More than 600 Norwegian Air Shuttle ASA pilots are planning to go on strike in protest against changes that the low-cost carrier is introducing to its recruitment structure.
Labor group Parat and the Norwegian Pilot Union have called for a strike of 603 pilots on November 4.
Norway’s National Mediators Office has announced that the airline and pilots will begin mediated talks on Friday with the deadline set for midnight November 3.
“We have set a deadline for midnight on Sunday,” said Hans-Erik Skjaeggerud, head of Parat. “If we don’t meet an agreement by then, there will be strike action.”
The strike will ground flights at Oslo’s main Gardermoen airport, Stavanger, Bergen, Trondheim, Arlanda as well as Stockholm and Copenhagen.
“Of course we hope that the strike will be as short as possible. That is why we have decided to take out all of our pilot members on the first day, so that the strike will be as effective as possible,” Skjaeggerud stated.
According to Parat, Norwegian Air Shuttle ASA pilots demand the right to collective wage agreements and equal job opportunities regardless of where they are based.
They will agree to the new corporate structure, development plans and modernization if a deal is finalized on these issues, it said.
Skjaeggerud says that Parat fears that Norwegian airline’s new employment structure is intended to divide pilots between different subsidiaries.
“We are talking about the pilots working for Norwegian in Norway, Sweden and Denmark. We have for many years had a collective agreement for all these pilots. But Norwegian’s opinion now is that there cannot in the future be one collective agreement applying to all the pilots,” he said.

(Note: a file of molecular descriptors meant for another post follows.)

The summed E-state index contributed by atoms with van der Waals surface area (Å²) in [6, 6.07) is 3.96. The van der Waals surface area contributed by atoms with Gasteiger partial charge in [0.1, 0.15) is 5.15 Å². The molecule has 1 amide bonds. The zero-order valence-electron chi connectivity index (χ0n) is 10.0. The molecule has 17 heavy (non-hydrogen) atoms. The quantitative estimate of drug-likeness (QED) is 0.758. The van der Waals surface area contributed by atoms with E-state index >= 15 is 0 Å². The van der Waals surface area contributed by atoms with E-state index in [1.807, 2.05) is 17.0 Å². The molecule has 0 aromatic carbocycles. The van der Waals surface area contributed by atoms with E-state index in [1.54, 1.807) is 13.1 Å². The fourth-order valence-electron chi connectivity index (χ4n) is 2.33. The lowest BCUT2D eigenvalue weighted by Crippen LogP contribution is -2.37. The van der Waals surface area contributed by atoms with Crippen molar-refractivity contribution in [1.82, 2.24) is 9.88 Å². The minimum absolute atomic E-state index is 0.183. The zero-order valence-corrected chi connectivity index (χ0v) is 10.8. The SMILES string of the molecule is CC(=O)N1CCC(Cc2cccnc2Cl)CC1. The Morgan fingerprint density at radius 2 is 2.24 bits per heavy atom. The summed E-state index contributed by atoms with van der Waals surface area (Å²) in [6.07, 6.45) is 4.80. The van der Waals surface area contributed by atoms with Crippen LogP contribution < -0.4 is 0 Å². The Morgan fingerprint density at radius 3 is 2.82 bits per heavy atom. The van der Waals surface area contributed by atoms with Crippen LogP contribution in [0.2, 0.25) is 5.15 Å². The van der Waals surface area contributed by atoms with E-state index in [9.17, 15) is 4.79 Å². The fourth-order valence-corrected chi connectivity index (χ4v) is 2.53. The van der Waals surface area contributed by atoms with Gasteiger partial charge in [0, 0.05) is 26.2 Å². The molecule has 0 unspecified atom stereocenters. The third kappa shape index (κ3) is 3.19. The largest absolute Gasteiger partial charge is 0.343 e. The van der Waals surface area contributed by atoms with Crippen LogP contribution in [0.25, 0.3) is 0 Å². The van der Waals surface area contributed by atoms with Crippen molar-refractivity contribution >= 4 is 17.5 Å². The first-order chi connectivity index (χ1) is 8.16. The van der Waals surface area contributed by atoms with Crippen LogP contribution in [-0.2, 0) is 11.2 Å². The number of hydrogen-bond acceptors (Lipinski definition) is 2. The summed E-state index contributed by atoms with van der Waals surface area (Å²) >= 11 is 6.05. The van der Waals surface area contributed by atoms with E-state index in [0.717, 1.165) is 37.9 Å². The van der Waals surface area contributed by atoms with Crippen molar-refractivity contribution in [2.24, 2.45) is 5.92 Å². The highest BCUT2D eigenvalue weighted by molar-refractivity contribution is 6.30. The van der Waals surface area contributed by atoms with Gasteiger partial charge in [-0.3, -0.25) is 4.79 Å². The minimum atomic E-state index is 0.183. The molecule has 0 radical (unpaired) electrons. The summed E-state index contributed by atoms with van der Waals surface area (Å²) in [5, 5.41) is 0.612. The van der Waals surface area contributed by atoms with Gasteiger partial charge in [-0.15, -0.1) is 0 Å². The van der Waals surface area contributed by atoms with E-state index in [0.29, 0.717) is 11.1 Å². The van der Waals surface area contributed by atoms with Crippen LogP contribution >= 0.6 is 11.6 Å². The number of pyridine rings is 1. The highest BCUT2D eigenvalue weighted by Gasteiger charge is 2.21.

Norwegian Air has established two subsidiaries in Norway and one in the European Union.
In October, Norwegian Air Shuttle ASA stated that all pilots in Scandinavia will be transferred to the airline, while pilots elsewhere will be “offered permanent employment locally in the respective resource companies.”
On October 25, Norwegian Air Shuttle ASA said that its profit sank 31 percent in the third quarter of this year because of extra costs for hiring replacement aircraft for delayed long-range and twin-engine Boeing 787 Dreamliners.
The airline said its net profit for the period stood at 435.9 million Norwegian Krone (about $74 million), compared with 628 million Krone (over $100 million) a year earlier.
It said it spent just over 100 million Krone (over $16 million) on replacing Boeing 787 aircraft, and reimbursing delayed passengers.